, 1986
"... to his continued generosity in granting copyright permission, it can now be reprinted in ..."
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to his continued generosity in granting copyright permission, it can now be reprinted in
Axioms and (Counter)examples in Synthetic Domain Theory
 Annals of Pure and Applied Logic
, 1998
"... this paper we adopt the most popular choice, the internal logic of an elementary topos (with nno), also chosen, e.g., in [23, 8, 26]. The principal benefits are that models of the logic (toposes) are ubiquitous, and the methods for constructing and analysing them are very wellestablished. For the p ..."
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this paper we adopt the most popular choice, the internal logic of an elementary topos (with nno), also chosen, e.g., in [23, 8, 26]. The principal benefits are that models of the logic (toposes) are ubiquitous, and the methods for constructing and analysing them are very wellestablished. For the purposes of the axiomatic part of this paper, we believe that it would also be
Two constructive embeddingextension theorems with applications to continuity principles and to BanachMazur computability
 Mathematical Logic Quarterly
"... We prove two embedding and extension theorems in the context of the constructive theory of metric spaces. The first states that Cantor space embeds in any inhabited complete separable metric space (CSM) without isolated points, X, in such a way that every sequentially continuous function from Cantor ..."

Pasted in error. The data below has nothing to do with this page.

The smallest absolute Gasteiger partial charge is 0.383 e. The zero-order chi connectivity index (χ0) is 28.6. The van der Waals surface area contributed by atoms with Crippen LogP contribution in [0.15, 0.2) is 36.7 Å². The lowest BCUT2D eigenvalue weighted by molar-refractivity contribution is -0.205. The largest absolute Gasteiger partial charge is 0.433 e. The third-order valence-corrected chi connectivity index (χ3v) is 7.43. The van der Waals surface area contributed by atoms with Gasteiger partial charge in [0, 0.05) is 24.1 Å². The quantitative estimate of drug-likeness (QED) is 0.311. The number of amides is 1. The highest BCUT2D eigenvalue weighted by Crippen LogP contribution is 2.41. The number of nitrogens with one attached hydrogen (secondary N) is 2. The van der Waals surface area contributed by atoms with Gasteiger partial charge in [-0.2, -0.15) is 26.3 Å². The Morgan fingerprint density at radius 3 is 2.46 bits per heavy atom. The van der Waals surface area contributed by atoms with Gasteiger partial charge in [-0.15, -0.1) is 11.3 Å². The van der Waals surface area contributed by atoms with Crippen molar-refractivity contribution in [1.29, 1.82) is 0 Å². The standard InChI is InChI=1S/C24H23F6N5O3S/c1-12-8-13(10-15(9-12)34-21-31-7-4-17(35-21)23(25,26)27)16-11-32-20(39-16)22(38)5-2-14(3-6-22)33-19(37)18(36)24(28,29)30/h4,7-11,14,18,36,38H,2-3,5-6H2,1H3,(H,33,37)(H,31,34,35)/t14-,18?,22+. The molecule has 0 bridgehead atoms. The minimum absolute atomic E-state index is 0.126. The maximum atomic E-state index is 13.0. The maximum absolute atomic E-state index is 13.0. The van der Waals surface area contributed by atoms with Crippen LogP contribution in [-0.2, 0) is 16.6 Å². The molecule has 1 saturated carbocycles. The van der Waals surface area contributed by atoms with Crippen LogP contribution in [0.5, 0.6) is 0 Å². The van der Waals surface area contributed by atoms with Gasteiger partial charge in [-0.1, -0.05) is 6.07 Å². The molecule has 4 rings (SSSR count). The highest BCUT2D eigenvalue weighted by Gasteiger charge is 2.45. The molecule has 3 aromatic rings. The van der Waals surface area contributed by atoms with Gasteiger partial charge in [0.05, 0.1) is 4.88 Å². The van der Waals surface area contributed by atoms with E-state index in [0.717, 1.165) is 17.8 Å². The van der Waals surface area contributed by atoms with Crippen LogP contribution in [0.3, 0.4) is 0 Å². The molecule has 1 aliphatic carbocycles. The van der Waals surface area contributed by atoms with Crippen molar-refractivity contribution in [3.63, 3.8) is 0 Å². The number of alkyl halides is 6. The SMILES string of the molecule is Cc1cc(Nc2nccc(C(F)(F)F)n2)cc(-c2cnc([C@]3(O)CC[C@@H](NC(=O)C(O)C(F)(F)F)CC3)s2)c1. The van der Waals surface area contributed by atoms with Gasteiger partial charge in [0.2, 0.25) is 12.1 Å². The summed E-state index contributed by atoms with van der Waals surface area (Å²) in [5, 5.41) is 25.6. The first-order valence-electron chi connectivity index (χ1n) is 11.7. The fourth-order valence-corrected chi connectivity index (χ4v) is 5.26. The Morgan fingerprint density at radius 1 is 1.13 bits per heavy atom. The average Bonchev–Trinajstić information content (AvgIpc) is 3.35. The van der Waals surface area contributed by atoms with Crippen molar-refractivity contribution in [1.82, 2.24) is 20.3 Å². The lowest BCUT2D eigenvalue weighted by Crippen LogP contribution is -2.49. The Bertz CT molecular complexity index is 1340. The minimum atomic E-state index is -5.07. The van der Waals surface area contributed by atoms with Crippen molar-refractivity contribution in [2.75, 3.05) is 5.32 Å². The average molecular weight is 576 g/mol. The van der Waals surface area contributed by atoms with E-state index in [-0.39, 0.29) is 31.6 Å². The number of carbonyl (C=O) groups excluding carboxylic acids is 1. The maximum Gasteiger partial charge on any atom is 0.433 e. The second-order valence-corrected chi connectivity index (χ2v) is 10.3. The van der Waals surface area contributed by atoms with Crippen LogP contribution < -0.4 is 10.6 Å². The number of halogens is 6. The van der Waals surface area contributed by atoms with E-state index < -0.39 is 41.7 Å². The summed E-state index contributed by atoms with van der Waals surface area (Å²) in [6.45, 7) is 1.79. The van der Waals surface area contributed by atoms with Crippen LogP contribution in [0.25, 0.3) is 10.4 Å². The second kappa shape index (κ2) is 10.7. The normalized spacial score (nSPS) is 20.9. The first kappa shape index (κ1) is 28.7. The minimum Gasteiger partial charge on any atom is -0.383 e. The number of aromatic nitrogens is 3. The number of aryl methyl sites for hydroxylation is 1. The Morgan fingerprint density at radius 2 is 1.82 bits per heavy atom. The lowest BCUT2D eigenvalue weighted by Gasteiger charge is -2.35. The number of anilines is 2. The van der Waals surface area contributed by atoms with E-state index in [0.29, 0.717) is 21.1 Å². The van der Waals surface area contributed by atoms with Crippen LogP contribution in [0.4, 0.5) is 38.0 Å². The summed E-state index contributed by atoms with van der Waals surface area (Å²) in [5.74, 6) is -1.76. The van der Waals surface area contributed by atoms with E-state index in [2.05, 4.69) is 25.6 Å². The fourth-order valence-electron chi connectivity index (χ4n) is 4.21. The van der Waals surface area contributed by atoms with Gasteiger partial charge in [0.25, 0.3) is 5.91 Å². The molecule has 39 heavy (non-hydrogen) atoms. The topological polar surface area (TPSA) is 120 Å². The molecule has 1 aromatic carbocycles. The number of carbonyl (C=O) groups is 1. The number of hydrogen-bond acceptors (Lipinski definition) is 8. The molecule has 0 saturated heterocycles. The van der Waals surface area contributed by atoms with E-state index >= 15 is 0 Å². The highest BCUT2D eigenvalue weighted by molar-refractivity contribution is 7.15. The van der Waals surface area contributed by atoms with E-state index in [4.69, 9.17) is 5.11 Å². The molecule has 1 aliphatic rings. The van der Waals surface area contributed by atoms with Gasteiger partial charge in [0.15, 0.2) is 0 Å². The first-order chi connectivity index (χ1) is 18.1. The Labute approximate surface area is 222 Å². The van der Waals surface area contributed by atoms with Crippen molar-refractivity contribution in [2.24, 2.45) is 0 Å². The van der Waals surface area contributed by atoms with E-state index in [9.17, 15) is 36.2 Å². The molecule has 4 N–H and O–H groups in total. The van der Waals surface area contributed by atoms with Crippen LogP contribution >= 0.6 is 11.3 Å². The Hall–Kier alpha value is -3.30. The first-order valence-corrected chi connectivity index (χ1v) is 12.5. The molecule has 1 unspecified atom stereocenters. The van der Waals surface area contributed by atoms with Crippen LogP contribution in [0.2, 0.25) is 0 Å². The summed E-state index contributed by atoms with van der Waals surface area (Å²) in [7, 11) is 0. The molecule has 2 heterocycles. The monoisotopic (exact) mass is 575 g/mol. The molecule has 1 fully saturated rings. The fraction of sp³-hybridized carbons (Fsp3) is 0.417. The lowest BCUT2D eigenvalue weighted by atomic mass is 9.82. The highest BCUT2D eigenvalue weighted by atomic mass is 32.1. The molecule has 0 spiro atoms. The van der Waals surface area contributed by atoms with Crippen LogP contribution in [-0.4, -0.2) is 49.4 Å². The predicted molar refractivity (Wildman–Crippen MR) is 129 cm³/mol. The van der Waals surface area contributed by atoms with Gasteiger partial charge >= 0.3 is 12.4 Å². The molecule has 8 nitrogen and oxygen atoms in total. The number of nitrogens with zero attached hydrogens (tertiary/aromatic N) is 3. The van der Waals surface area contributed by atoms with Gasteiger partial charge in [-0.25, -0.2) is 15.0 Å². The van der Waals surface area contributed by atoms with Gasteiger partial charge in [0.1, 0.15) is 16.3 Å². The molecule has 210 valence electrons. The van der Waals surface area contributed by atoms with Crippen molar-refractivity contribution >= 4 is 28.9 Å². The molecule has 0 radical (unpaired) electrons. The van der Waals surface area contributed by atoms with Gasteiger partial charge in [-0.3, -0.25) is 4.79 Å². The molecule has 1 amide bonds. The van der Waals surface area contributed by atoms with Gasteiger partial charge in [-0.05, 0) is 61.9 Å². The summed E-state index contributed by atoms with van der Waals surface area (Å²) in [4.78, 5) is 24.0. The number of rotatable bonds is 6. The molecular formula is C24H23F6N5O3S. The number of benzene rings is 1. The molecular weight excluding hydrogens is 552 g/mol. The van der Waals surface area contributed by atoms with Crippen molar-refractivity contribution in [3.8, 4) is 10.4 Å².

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We prove two embedding and extension theorems in the context of the constructive theory of metric spaces. The first states that Cantor space embeds in any inhabited complete separable metric space (CSM) without isolated points, X, in such a way that every sequentially continuous function from Cantor space to Z extends to a sequentially continuous function from X to R. The second asserts an analogous property for Baire space relative to any inhabited locally noncompact CSM. Both results rely on having careful constructive formulations of the concepts involved. As a first application, we derive new relationships between “continuity principles ” asserting that all functions between specified metric spaces are pointwise continuous. In particular, we give conditions that imply the failure of the continuity principle “all functions from X to R are continuous”, when X is an inhabited CSM without isolated points, and when X is an inhabited locally noncompact CSM. One situation in which the latter case applies is in models based on “domain realizability”, in which the failure of the continuity principle for any inhabited locally noncompact CSM, X, generalizes a result previously obtained by Escardó and Streicher in the special case X = C[0, 1]. As a second application, we show that, when the notion of inhabited complete separable metric space without isolated points is interpreted in a recursiontheoretic setting, then, for any such space X, there exists a BanachMazur computable function from X to the computable real numbers that is not Markov computable. This generalizes a result obtained by Hertling in the special case that X is the space of computable real numbers.